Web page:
WASHINGTON -- In her final few weeks in office, Republican Rep. Michele Bachmann squeezed in a trip to the Mexican/American frontier Friday, a day after President Barack Obama unveiled a sweeping executive order that will protect millions of people from deportation.
Obama traveled to Las Vegas Friday to promote his order at a high school. Bachmann opposes the order, which she called amnesty that flouts the Constitution. She is traveling with Republican Rep. Steve King, of Iowa.
“While President Obama travels to Las Vegas to give another speech about his executive amnesty plan, I want to hear firsthand from those tasked with patrolling the border about their thoughts on the impact of the president’s actions," Bachmann said, in a statement. "We need to secure the border, stand up for American workers, and follow the Constitution—and the President’s unilateral decree undermines them all.”
The outgoing congresswoman sparked controversy this week in comments she made to the Washington Post calling immigrants "unskilled" and "illiterate". Bachmann tweeted out a link of the story and called it a "perfect example of the media sensationalizing a headline and creating a false perception."
*Will update with photos from the Bachmann/King trip as soon as they're made available by the congresswoman's office.*
Over a lunch of pork and potatoes at the governor's residence in St. Paul on Thursday, Gov. Mark Dayton and Rep. Kurt Daudt -- soon to be the Republican speaker of the House -- discussed the upcoming legislative session, and also took a few minutes to talk about their dogs.
Dayton and Daudt, R-Crown, met privately for a little over an hour. Shortly after Republicans retook the House majority earlier this month, Daudt's GOP colleagues chose him to be the next speaker. He'll officially ascend to the post in January, when the new session starts.
"The governor said it was a congenial conversation, and a great opportunity to get to know the new speaker better," said Matt Swenson, Dayton's spokesman. Dayton and Daudt share a love of dogs, and both own two.
While the lunch chatter may have been friendly, the new Republican majority is likely to complicate the DFL governor's efforts to pursue an ambitious second-term agenda. The last time Dayton shared power with Republicans at the Capitol, in 2011-12, it led among other things to a 21-day state government shutdown amid disputes over taxes and spending cuts.
Swenson said the two men didn't talk with too much specificity about issues, although he said both transportation and education were among the discussion topics.
Democrats and Republicans have both argued that the state needs to put more money into upgrading the state's transportation infrastructure, but the two parties differ in how best to do that. While Democrats are more likely to look for new sources of revenue, Republicans will argue that should be accomplished by spending less in other areas of state government -- including money for transit projects prized by many Democrats.
Dayton has been meeting privately with the Legislature's top leaders in recent days. Prior to Thursday's meeting with Daudt, he met with Senate Majority Leader Tom Bakk, DFL-Cook, and with Rep. Paul Thissen, DFL-Minneapolis, who in January will transition from speaker to minority leader.
Swenson said Dayton was also seeking to meet soon with Sen. David Hann, R-Eden Prairie, the leader of Senate Republicans.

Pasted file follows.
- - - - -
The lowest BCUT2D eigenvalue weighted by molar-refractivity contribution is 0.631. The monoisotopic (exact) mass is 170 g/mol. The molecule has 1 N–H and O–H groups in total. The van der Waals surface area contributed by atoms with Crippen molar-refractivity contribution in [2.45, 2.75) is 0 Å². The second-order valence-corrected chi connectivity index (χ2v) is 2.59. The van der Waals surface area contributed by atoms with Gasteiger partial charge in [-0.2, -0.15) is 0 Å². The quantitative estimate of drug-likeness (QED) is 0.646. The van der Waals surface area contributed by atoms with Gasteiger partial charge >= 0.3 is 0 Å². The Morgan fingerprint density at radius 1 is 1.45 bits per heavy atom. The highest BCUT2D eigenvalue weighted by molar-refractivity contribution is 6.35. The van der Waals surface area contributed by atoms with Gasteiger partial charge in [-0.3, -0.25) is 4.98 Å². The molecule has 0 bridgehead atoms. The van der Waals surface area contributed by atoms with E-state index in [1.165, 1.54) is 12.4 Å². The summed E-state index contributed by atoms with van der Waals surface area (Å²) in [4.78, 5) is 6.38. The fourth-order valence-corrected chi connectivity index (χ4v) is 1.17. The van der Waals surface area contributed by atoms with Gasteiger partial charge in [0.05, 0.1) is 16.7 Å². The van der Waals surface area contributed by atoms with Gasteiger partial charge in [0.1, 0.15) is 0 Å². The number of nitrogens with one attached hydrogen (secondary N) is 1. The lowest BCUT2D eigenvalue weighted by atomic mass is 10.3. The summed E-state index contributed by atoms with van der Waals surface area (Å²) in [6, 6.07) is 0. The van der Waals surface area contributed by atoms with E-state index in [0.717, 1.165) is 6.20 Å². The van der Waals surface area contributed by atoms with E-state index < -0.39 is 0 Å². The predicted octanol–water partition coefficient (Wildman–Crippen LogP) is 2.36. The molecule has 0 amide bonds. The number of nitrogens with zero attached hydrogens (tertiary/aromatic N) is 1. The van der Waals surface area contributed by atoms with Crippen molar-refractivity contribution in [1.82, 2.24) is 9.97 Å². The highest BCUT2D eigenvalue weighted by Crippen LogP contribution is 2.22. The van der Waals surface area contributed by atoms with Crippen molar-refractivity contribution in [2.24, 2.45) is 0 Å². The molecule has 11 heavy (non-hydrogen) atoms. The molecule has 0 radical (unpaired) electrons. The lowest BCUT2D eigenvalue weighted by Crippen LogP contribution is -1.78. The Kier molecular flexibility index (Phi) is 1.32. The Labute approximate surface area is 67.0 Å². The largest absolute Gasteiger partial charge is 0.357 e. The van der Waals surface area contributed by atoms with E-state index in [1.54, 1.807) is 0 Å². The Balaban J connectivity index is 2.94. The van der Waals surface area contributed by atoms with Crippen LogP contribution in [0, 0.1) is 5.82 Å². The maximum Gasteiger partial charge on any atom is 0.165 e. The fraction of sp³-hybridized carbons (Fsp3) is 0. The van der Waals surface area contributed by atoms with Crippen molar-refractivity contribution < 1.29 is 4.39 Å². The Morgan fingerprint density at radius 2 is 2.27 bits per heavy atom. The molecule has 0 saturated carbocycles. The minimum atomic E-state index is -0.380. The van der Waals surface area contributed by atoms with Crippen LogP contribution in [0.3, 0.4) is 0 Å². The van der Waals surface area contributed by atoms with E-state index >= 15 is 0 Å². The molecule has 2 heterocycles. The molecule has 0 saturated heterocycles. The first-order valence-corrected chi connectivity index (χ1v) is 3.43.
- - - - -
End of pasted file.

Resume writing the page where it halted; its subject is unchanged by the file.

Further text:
A recount of the state House race in District 48A has been completed, and it confirms the original results, with DFL Rep. Yvonne Selcer holding on to her seat by 41 votes.
In the recount, Selcer picked up six additional votes, while her Republican opponent, Kirk Stensrud, picked up one additional vote. There were 19,171 votes cast in the close contest in the suburbs west of Minneapolis.
House Republicans, who won back the majority in this month's election, maintain a 72-62 advantage.
Democrats attribute Selcer's victory to sheer effort: She is said to have started walking her district as soon as she won election in 2012 and continued through re-election, slogging through neighborhoods even during the coldest days of winter.
WASHINGTON -- Senior pastor the Rev. Sarah Campbell was at home Monday on her day off in Minneapolis when she got a call from the American Petroleum Institute asking her to participate in a survey about whether she supported the Keystone pipeline.
The question struck Campbell as funny since, just the day before, she told her parishoners at the Mayflower Church to urge their federal elected representatives to vote against the pipeline, which will carry crude from Canada to the Gulf Coast.
On the phone, Campbell told the surveyor, "I'm absolutely against it. We need to keep it in the ground," she said, but then decided she was curious where the call would take her if she answered another way. "And then I said, 'just a minute, maybe I'm in favor of it'. And she said, 'Ok, let me put you through to Sen. Klobuchar's office.'"
Klobuchar's office received more than 600 calls in the last two days from people both supporting and asking her to vote against the pipeline. The measure was handily passed by the House last week, with three Minnesota Democrats supporting it.
Campbell, who is against the pipeline because of her concern of climate change,helped organize her own call-a-thon to Klobuchar's office. They had about 25 members of the 750-strong church call the office in Minnesota. Another faith-based organization called the Interfaith Power and Light sent an additional 75 faxes.
On the Senate floor Tuesday, the Keystone measure failed by one vote. Both Klobuchar and Franken voted against it.
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